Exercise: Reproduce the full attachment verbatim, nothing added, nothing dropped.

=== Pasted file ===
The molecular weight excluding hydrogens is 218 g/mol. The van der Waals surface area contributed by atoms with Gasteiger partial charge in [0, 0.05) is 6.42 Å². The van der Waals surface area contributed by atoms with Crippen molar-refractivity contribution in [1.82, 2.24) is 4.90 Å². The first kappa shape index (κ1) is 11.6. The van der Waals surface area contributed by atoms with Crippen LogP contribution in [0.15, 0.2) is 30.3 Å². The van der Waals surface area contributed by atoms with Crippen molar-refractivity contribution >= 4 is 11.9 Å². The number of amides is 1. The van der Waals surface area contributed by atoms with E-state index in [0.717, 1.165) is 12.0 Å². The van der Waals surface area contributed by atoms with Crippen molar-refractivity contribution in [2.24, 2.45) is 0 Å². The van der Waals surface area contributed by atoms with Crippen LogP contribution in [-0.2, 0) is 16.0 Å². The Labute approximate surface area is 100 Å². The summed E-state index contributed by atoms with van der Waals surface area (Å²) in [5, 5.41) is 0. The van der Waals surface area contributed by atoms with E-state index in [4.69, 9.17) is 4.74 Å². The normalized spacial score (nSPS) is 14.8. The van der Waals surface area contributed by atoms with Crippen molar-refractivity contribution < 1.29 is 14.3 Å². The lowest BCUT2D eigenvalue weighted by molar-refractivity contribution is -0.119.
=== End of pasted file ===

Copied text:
The molecular weight excluding hydrogens is 218 g/mol. The van der Waals surface area contributed by atoms with Gasteiger partial charge in [0, 0.05) is 6.42 Å². The van der Waals surface area contributed by atoms with Crippen molar-refractivity contribution in [1.82, 2.24) is 4.90 Å². The first kappa shape index (κ1) is 11.6. The van der Waals surface area contributed by atoms with Crippen LogP contribution in [0.15, 0.2) is 30.3 Å². The van der Waals surface area contributed by atoms with Crippen molar-refractivity contribution >= 4 is 11.9 Å². The number of amides is 1. The van der Waals surface area contributed by atoms with E-state index in [0.717, 1.165) is 12.0 Å². The van der Waals surface area contributed by atoms with Crippen molar-refractivity contribution in [2.24, 2.45) is 0 Å². The van der Waals surface area contributed by atoms with Crippen LogP contribution in [-0.2, 0) is 16.0 Å². The Labute approximate surface area is 100 Å². The summed E-state index contributed by atoms with van der Waals surface area (Å²) in [5, 5.41) is 0. The van der Waals surface area contributed by atoms with E-state index in [4.69, 9.17) is 4.74 Å². The normalized spacial score (nSPS) is 14.8. The van der Waals surface area contributed by atoms with Crippen molar-refractivity contribution < 1.29 is 14.3 Å². The lowest BCUT2D eigenvalue weighted by molar-refractivity contribution is -0.119.